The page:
Monday, September 14, 2020

Speedboat



SPEEDBOAT is a novel by Renata Adler. I came across it in my Goodreads feed. The cover caught my eye. Then I read some of the reviews and was intrigued enough to order a copy. Finished reading it recently.

The story is often described as a "plot-less" novel. Actually, it is a very cleverly designed and well-written collection of memories. Told by a fictional character about her fictional life. Arranged in short segments - some only a single paragraph. It reads like a conversation you've had with friends after dinner. One of those conversations that moves from topic to topic and back and forth and you hear something and wonder what happened next but before you can ask, the conversation moves on to another topic. Then it comes back again to the one you were interested in and you find out a little bit more, but before you can get the whole story the conversation veers in a new direction. Something like that.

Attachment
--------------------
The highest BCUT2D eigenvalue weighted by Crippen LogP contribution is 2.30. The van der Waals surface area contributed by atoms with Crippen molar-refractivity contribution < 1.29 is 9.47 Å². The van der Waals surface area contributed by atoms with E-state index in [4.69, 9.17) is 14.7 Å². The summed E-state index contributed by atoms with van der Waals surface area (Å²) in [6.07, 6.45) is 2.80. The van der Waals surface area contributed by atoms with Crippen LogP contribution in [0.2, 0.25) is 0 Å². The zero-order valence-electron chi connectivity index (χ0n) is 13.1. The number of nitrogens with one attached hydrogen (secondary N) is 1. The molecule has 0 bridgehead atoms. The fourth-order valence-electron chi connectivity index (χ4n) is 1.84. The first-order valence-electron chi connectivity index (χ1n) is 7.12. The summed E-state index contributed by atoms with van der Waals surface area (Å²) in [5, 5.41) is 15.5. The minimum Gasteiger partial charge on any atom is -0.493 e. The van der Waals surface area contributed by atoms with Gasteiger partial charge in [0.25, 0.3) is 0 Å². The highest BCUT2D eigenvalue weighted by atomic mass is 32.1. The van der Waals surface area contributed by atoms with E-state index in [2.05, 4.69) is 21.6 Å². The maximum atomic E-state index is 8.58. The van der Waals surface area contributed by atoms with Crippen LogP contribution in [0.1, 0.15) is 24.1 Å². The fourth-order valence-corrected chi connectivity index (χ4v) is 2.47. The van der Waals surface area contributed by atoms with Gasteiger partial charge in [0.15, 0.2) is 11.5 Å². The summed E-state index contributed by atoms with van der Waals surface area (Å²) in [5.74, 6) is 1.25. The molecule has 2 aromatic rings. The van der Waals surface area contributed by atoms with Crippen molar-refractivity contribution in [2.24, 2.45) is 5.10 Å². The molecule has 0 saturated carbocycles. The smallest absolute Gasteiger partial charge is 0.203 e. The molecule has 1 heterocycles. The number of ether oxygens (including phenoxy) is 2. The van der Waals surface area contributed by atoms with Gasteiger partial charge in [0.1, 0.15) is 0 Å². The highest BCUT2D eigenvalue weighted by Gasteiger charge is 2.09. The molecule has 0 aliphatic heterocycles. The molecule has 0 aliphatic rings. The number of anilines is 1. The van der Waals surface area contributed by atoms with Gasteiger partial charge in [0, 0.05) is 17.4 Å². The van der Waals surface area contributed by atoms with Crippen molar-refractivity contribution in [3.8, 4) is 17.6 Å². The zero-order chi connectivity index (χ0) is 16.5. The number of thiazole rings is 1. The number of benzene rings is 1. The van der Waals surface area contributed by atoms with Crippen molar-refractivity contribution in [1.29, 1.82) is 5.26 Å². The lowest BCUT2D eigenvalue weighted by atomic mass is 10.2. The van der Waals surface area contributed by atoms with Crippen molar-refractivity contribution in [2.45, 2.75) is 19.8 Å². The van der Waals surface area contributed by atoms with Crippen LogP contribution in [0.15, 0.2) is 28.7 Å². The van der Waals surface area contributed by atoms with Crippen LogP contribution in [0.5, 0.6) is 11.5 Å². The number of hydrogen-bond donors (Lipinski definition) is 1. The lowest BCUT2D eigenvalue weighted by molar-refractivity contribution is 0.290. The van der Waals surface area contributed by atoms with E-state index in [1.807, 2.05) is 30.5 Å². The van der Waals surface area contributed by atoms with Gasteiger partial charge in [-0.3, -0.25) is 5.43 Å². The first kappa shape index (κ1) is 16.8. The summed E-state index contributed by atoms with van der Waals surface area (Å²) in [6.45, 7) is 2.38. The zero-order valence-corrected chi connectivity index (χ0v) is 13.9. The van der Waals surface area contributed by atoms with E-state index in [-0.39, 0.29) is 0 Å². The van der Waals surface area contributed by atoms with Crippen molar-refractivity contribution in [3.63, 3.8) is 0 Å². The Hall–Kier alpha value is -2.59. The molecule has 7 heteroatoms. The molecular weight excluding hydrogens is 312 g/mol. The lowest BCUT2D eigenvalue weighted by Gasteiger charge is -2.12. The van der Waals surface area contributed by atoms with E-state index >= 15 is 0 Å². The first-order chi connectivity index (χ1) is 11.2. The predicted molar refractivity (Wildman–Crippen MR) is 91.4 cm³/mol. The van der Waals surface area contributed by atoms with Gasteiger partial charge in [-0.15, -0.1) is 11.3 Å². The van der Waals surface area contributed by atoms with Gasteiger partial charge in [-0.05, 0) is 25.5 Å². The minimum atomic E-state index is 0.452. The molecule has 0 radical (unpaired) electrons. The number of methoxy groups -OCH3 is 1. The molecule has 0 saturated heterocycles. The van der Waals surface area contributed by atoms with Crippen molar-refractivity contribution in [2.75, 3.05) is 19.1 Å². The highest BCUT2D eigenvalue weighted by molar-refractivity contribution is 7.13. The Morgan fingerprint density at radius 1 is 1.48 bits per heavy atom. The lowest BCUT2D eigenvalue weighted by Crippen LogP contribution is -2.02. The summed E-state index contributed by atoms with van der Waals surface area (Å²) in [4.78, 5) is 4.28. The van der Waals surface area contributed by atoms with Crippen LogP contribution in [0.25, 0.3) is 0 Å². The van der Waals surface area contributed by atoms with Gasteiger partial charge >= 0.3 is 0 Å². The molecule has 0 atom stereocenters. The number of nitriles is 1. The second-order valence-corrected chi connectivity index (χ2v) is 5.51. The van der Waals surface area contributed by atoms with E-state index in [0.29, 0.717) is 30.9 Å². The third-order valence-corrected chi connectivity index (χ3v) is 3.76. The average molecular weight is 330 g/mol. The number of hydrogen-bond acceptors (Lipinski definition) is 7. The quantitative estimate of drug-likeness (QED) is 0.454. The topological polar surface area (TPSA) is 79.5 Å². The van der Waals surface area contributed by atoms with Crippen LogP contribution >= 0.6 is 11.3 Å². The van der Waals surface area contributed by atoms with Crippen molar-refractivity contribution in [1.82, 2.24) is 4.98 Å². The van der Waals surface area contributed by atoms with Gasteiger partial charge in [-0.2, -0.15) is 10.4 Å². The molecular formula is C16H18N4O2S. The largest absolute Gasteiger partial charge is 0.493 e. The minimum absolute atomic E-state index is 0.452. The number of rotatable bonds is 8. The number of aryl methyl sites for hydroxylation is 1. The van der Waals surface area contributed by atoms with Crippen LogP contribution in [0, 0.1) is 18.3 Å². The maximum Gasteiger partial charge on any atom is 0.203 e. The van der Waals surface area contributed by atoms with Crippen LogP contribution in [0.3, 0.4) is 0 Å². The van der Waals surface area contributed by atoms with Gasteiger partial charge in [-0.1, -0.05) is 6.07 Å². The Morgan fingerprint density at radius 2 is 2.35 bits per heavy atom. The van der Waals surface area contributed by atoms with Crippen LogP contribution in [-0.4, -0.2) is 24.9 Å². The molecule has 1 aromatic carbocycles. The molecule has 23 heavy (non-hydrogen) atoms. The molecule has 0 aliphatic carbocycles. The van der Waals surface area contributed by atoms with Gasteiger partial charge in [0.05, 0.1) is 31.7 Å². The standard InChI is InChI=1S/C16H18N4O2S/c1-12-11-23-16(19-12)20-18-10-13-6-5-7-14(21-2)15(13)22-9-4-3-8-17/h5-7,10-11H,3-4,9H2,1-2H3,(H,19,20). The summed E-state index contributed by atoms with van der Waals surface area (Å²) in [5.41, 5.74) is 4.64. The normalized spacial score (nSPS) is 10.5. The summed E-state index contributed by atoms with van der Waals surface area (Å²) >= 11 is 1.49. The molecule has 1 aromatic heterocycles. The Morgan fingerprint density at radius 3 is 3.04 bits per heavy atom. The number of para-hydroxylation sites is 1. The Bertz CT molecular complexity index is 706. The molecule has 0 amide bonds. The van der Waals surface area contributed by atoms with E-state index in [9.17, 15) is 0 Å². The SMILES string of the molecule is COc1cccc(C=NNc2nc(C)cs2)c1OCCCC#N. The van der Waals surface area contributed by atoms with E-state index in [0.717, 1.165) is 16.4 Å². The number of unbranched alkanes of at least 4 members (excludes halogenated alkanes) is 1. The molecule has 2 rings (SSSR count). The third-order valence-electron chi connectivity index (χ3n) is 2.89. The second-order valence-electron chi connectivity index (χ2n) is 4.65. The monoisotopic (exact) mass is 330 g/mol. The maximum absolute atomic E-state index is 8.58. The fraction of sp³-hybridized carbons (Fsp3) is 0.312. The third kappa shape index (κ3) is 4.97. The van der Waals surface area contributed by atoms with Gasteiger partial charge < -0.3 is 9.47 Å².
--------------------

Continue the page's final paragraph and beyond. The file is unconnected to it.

The book was written in the 1970s and has the feel of the era. New York writer, movie critic, social critic. A bit of an edge to the voice. Adler was at times very much on the inside of the New York literary crowd, and very much on the outs. I like her work and was fascinated by the way she did this book.

Friday, August 28, 2020

A Moveable Feast



I recently finished reading A Moveable Feast, by Ernest Hemingway. Required reading for an art history course I'm taking this fall.